Ars has already chronicled the feeding frenzy among lawyers trying to capitalize on the epic Ashley Madison data breach. Now there's word of scam sites charging hefty fees to expunge the data of exposed members and attempts to extort people caught up in the privacy nightmare.
One of the best known offenders is known as Trustify, which bills itself as a private investigator service. According to security researcher Troy Hunt, Trustify is sending unsolicited e-mails with the subjects such as "Your boss might know" to many of the 36 million addresses included in the resulting dump.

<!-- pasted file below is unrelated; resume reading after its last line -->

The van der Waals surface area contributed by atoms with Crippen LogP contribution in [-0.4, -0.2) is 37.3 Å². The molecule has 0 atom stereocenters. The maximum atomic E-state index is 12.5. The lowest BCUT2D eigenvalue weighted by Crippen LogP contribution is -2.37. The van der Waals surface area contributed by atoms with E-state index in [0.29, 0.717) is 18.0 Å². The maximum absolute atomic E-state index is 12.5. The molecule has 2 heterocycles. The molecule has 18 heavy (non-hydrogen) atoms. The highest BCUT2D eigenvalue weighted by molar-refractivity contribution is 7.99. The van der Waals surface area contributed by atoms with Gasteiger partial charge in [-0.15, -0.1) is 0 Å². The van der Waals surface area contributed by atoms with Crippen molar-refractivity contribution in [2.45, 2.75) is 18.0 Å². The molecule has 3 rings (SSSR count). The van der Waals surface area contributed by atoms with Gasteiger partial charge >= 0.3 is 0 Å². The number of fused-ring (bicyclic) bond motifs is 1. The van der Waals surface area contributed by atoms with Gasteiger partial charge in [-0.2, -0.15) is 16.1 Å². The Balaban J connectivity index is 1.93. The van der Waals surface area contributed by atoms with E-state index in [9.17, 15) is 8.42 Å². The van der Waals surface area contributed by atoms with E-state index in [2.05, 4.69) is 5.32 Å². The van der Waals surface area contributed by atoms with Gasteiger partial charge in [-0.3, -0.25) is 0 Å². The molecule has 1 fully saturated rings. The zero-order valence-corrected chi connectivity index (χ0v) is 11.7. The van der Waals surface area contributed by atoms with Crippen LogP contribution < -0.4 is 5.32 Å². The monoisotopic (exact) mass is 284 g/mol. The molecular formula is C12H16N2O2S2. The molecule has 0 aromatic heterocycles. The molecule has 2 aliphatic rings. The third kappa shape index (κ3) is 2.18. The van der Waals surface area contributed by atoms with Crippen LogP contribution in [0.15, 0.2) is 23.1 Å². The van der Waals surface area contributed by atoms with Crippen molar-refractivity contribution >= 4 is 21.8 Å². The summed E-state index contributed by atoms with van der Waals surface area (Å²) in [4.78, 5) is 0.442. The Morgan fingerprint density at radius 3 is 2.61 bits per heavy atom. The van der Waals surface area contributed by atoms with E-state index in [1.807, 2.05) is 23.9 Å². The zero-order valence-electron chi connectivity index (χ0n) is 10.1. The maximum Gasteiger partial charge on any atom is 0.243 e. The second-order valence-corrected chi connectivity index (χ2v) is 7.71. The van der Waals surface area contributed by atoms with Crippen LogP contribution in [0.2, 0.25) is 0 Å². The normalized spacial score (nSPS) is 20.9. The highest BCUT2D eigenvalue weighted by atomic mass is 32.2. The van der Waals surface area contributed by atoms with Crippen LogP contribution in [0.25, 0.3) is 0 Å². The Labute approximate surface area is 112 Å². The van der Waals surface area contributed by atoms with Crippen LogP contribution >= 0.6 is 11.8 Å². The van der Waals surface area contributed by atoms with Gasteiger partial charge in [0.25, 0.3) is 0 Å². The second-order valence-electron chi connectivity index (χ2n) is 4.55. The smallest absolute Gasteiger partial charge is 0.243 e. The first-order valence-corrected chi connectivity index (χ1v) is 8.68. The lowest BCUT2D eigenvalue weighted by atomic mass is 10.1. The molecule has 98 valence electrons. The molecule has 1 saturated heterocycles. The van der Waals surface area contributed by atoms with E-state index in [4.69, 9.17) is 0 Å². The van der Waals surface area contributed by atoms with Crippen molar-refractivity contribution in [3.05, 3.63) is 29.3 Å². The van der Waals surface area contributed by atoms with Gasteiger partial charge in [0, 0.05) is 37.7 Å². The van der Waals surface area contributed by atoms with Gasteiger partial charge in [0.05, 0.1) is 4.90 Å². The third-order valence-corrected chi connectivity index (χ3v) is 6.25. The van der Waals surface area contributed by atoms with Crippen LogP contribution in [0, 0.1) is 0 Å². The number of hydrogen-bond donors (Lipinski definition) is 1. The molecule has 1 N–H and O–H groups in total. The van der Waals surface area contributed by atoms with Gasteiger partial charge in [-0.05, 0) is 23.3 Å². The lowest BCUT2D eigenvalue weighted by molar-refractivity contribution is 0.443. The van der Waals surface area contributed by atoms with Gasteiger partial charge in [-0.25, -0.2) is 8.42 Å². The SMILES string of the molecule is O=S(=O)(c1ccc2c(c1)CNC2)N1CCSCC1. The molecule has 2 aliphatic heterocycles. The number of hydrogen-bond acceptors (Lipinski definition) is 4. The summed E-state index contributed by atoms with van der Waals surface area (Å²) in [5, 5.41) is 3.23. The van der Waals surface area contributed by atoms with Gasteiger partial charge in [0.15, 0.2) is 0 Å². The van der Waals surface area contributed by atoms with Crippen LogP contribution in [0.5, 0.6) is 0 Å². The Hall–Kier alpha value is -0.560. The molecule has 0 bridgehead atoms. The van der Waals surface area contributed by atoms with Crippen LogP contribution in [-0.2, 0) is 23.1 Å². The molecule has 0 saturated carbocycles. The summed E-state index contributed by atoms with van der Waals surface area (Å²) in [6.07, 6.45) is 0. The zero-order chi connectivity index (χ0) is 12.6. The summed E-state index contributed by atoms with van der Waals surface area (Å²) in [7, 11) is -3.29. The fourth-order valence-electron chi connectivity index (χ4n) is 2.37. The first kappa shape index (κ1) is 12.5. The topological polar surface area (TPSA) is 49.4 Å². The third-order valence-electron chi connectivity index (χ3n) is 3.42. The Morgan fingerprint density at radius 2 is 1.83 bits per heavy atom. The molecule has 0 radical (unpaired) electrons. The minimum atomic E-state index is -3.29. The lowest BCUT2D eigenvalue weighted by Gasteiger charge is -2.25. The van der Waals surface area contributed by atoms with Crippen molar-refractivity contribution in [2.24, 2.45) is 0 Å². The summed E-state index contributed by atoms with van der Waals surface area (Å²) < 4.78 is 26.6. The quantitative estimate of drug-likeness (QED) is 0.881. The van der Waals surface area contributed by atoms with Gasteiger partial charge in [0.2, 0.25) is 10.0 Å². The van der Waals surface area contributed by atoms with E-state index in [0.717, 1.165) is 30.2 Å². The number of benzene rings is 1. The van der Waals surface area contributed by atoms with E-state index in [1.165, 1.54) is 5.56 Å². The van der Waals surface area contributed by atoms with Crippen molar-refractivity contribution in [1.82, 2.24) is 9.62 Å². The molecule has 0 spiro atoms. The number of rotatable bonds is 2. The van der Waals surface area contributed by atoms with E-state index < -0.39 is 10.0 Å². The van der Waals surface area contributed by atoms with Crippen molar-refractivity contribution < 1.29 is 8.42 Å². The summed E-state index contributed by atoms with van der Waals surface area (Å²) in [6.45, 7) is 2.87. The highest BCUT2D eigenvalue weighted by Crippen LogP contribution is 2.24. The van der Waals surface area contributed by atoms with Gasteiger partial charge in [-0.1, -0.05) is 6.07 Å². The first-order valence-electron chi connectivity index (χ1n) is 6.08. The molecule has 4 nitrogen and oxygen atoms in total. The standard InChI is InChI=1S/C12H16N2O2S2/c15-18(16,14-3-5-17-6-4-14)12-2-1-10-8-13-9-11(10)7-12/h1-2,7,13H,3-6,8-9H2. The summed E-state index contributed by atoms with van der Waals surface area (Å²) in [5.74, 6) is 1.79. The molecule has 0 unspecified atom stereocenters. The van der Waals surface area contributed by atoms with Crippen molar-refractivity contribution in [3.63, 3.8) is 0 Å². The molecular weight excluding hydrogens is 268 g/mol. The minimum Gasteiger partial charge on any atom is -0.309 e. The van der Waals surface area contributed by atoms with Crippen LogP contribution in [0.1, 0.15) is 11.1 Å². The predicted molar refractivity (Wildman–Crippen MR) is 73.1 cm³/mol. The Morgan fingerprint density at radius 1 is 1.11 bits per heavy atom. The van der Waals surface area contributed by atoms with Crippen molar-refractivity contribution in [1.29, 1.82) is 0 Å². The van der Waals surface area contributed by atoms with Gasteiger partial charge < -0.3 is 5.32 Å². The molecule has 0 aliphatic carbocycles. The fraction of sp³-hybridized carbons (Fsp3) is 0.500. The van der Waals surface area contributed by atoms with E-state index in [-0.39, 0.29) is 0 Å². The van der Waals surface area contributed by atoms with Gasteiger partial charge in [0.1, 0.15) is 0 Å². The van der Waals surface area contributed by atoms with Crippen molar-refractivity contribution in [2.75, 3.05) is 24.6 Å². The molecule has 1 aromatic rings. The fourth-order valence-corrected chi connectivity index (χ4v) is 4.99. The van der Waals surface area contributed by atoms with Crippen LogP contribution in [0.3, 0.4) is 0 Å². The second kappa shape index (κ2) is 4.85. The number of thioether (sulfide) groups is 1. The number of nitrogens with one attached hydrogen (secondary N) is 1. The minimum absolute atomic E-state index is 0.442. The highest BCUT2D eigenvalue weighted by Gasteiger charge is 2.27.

"There are ways to hide the exposed details, but first you need to see what information can be found across the Web," one of the e-mails states, glossing over the reality that the highly personal data leaked in the Ashley Madison hack is a permanent part of the Internet record. "Talk with our experienced investigative consultants to learn how you can find our [sic] what incriminating information is available and could ruin your life."